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“Beautiful Boy” is Wonderfully Complex

I found myself feeling lonely and a bit dizzy after going to see the movie “Beautiful Boy” directed by Felix Van Groeningen. The film is based on the books “Beautiful Boy,” written by David Sheff, the father of a meth addict, and “Tweak,” written by Nic Sheff, the meth addict’s son. Yes, it would be hard to cram two books worth of stories into a two-hour-long movie, however, I did, at times, feel a little bit lost in terms of which part of this complicated story I was actually watching.

The movie follows the relationship between a father and son as the boy becomes involved with drugs and keeps relapsing shortly after going to rehab, causing tremendous emotional damage on both himself and his family.

David Sheff, played by Steve Carell, is portrayed as a caring father who feels as though he can fix his son’s problems by learning about them and researching them like his journalistic background had taught him to do. I have not seen him take on such a dramatic role since “Foxcatcher,” but Carell took on this harrowing role as David Sheff and played the worried and disheveled father very well.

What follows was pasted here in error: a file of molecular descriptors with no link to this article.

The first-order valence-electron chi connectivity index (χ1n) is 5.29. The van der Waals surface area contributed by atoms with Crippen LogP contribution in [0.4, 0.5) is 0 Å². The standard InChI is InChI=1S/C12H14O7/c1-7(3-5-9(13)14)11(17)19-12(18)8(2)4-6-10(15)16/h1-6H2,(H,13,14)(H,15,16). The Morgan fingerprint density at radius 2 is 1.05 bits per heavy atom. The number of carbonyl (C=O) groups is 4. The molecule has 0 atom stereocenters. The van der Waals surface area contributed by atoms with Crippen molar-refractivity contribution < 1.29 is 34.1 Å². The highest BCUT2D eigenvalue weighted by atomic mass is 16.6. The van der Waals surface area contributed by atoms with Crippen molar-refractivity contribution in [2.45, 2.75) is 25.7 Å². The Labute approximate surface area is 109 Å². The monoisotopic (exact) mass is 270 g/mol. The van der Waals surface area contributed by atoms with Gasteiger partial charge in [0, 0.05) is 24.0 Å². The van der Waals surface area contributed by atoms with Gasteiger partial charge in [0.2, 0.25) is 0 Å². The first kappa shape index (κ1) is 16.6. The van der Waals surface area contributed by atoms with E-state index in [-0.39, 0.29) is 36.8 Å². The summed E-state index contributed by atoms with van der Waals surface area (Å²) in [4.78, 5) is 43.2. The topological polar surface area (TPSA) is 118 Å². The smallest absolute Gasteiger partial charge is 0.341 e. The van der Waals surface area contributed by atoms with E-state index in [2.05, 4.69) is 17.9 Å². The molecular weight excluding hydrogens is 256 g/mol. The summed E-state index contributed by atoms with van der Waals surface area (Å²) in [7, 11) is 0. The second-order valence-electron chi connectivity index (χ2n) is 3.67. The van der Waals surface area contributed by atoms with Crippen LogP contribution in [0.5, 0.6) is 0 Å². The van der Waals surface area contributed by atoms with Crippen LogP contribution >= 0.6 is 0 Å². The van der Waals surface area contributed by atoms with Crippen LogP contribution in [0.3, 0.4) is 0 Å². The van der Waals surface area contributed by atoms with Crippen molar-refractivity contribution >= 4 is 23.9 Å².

Nic Sheff, played by Timothée Chalamet, is a depressed young boy just looking to make his family proud of him, and when he can’t do that, he turns to drugs to help him out of feeling like a failure, which eventually leads him to use crystal meth.

The movie attempts to take hours of storytelling in two books and put it into one screenplay, which is a difficult task for anyone to complete. Yet, transitioning so abruptly between past and present had me struggling to find the timeline within the movie.

The audience sees Nic as an 18-year-old drug addict strung out on his bed one minute, then as a small kid sitting across from his father in the booth at a café the next minute. When the story finally comes back to the present, it’s not clear whether he is 16, 18 or even 20 years old, which is a result of the sudden leaps forward and backward in time without any clear time markers for the viewer to follow.

This also caused me to have a hard time connecting with the characters because I didn’t see the progression of the addiction, just the effects of the addiction. This in and of itself can be powerful, but I was hoping to see more of chronological evolution of Nic’s character from an innocent, beautiful boy into a depressed, emaciated drug addict.

This movie did do a great job of building a feeling of isolation between the characters by having the camera single out individual people. Most of the camera angles had just one character in the frame at a time, enhancing the feeling of loneliness and desolation of David, his wife and Nic’s stepmom Karen, Nic and Nic’s mother.

This movie was haunting, yet very intriguing. It has a way of pulling viewers into what the characters are feeling and going through from beginning to end. Though sometimes a little confusing, it definitely had my attention.



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Jenna Miller

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